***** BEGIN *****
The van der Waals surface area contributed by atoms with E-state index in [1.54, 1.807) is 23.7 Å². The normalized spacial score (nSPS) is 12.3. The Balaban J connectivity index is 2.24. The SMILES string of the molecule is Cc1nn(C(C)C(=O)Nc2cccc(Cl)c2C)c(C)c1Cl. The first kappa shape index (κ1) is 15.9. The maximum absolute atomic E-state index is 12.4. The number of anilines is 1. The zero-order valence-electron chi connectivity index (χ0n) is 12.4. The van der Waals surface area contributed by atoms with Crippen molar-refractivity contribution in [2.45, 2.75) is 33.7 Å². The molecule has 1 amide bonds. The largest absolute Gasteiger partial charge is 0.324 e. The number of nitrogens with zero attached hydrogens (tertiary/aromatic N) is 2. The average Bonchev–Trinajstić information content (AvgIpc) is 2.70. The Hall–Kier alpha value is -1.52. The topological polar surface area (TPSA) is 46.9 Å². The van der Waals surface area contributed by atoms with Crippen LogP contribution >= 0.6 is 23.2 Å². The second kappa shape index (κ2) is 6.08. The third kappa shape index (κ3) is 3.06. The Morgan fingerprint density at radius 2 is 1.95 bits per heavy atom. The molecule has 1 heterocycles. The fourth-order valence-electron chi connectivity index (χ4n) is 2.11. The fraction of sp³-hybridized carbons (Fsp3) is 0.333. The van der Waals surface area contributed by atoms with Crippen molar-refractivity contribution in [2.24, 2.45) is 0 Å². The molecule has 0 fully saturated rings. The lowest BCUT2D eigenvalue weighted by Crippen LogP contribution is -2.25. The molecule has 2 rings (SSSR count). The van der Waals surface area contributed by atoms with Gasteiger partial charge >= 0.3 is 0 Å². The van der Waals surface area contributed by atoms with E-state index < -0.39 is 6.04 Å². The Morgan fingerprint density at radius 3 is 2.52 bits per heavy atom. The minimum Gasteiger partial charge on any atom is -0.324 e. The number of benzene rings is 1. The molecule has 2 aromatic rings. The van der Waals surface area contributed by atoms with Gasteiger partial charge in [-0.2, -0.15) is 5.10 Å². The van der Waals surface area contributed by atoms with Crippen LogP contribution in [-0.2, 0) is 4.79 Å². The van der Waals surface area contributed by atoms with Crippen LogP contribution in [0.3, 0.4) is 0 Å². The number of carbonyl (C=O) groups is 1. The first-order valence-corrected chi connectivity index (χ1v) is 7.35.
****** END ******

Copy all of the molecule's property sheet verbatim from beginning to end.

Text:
The van der Waals surface area contributed by atoms with E-state index in [1.54, 1.807) is 23.7 Å². The normalized spacial score (nSPS) is 12.3. The Balaban J connectivity index is 2.24. The SMILES string of the molecule is Cc1nn(C(C)C(=O)Nc2cccc(Cl)c2C)c(C)c1Cl. The first kappa shape index (κ1) is 15.9. The maximum absolute atomic E-state index is 12.4. The number of anilines is 1. The zero-order valence-electron chi connectivity index (χ0n) is 12.4. The van der Waals surface area contributed by atoms with Crippen molar-refractivity contribution in [2.45, 2.75) is 33.7 Å². The molecule has 1 amide bonds. The largest absolute Gasteiger partial charge is 0.324 e. The number of nitrogens with zero attached hydrogens (tertiary/aromatic N) is 2. The average Bonchev–Trinajstić information content (AvgIpc) is 2.70. The Hall–Kier alpha value is -1.52. The topological polar surface area (TPSA) is 46.9 Å². The van der Waals surface area contributed by atoms with Crippen LogP contribution >= 0.6 is 23.2 Å². The second kappa shape index (κ2) is 6.08. The third kappa shape index (κ3) is 3.06. The Morgan fingerprint density at radius 2 is 1.95 bits per heavy atom. The molecule has 1 heterocycles. The fourth-order valence-electron chi connectivity index (χ4n) is 2.11. The fraction of sp³-hybridized carbons (Fsp3) is 0.333. The van der Waals surface area contributed by atoms with Crippen molar-refractivity contribution in [2.24, 2.45) is 0 Å². The molecule has 0 fully saturated rings. The lowest BCUT2D eigenvalue weighted by Crippen LogP contribution is -2.25. The molecule has 2 rings (SSSR count). The van der Waals surface area contributed by atoms with Gasteiger partial charge >= 0.3 is 0 Å². The van der Waals surface area contributed by atoms with E-state index < -0.39 is 6.04 Å². The Morgan fingerprint density at radius 3 is 2.52 bits per heavy atom. The minimum Gasteiger partial charge on any atom is -0.324 e. The number of benzene rings is 1. The molecule has 2 aromatic rings. The van der Waals surface area contributed by atoms with Gasteiger partial charge in [-0.2, -0.15) is 5.10 Å². The van der Waals surface area contributed by atoms with Crippen LogP contribution in [-0.2, 0) is 4.79 Å². The van der Waals surface area contributed by atoms with Crippen LogP contribution in [0.3, 0.4) is 0 Å². The number of carbonyl (C=O) groups is 1. The first-order valence-corrected chi connectivity index (χ1v) is 7.35.